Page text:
From my local council website, I’ve managed to pull out a chart indicating ethnicity within this pocket of London that I live in. I’m using their descriptions and not my own, but we have 14% Black African, 12% Black Caribbean, 6% Black Other, 2% Indian, 1% Pakistani, 1% Chinese, 1% Bangladeshi, 3% Other Asian and 3% other when it comes to diversity in population. Apart from the fact that my local high street market is amazing for food, it’s an absolute joy to be there… I love that where I live houses a multitude of cultures and it’s one of the special things about living here.
However, the only make up counter I can bring to mind that caters to darker tones is Fashion Fair which only serves to drive home that on a local level, as well as national, ethnicity is not being catered to at all well in cosmetics. We do have a lot of shops for curly and textured hair, but so little else.
The Superdrug Shades of Beauty Campaign could not be more welcome and their research has identified what we beauty bloggers could have told them long ago! Superdrug’s survey reveals that women from black and asian ethnic background spend more on foundation (more than £25) because there simply isn’t enough choice in the affordable, high street market. It’s the most important product to them, closely followed by body moisturiser, then lipstick.
The Ultimate Beauty Advent Calendar
The SpaceNK Advent calendar is almost here, pre-order for shipment on the 15th October with beauty gifts, worth over £700, from La Mer, Augustinus Bader, Rose Inc and more.
When it comes to their beauty look, almost three quarters of women surveyed claimed they would like to be described as ‘natural’ which is explains the importance of foundation, and finding their true shade, according to Superdrug. While we’re on that point, getting shot of ‘natural’ as a foundation name still needs a little work!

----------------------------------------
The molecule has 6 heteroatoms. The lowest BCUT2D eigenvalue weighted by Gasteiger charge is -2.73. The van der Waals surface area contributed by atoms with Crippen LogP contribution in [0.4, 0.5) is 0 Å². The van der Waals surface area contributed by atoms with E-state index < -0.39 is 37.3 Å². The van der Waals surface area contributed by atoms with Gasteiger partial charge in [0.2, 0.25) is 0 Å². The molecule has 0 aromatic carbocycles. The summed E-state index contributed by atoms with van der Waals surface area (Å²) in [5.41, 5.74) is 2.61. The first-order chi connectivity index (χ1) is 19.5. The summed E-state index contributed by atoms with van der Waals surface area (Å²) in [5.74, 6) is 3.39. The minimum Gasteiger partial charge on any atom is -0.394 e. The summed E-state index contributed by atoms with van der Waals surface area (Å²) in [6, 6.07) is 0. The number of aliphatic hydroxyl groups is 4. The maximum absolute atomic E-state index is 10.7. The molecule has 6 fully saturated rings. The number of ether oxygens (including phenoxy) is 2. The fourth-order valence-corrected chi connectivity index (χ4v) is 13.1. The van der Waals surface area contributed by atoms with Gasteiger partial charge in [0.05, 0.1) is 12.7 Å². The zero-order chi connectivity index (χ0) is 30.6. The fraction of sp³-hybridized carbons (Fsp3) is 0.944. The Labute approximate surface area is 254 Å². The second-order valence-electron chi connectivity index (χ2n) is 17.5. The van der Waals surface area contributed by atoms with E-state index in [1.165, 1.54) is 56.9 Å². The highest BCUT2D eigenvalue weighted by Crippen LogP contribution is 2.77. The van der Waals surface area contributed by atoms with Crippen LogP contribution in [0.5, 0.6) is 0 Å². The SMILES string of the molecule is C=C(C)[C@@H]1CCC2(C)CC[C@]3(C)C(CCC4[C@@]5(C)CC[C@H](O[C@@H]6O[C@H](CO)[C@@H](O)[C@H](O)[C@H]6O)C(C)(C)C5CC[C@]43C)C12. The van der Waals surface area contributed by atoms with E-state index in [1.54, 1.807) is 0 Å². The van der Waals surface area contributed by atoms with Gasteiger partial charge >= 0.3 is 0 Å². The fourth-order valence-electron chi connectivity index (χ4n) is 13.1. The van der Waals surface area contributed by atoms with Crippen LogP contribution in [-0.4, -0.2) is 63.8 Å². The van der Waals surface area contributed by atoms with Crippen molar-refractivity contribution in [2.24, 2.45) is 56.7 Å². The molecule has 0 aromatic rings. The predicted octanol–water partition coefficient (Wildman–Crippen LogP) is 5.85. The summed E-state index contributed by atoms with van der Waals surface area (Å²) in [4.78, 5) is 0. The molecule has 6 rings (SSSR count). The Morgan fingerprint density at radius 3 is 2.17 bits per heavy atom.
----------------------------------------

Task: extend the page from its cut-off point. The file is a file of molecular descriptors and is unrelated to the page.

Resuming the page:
Superdrug is taking on the inequality in beauty products (about time) by encouraging the brands that sit within their stores to offer full shade line ups for all skin tones. This sounds easier than it actually is – logistically, it means a change in stand size, more space in store to accommodate more product and deciding what to reduce in order to accommodate better choice in the make up category. I bet there are some store managers scratching their heads and wishing for expandable walls!
Already, you’ll see a difference in choice – Maybelline, Revlon and L’Oreal are launching an additional 23 shades for darker tones by the end of this month, with more coming in September. Good, good and extra good. This all adds up nicely in the general bigger picture of beauty becoming more diverse in ethnicity, age and outreach and realising that what happens in glossies doesn’t happen on the high street – we’re all just trying to muddle along and make the most of enjoying affordable make up .. not being able to find a foundation to match your tone is just.. well… ridiculous, as is having to pay far more to eventually get it than light toned contemporaries, but hopefully it’s becoming a thing of the past now that a major high street retailer has grabbed it with both hands.
When I designed the Fortune Favours The Brave palette with Makeup Revolution (HERE), the top priority was to make it an ‘every woman’ palette – every tone, every age, every budget so I know it’s possible to be inclusive with beauty products but you have to begin with the desire to be so. After that, it’s not so difficult and it’s turned out to be one of their best selling palettes ever. So.
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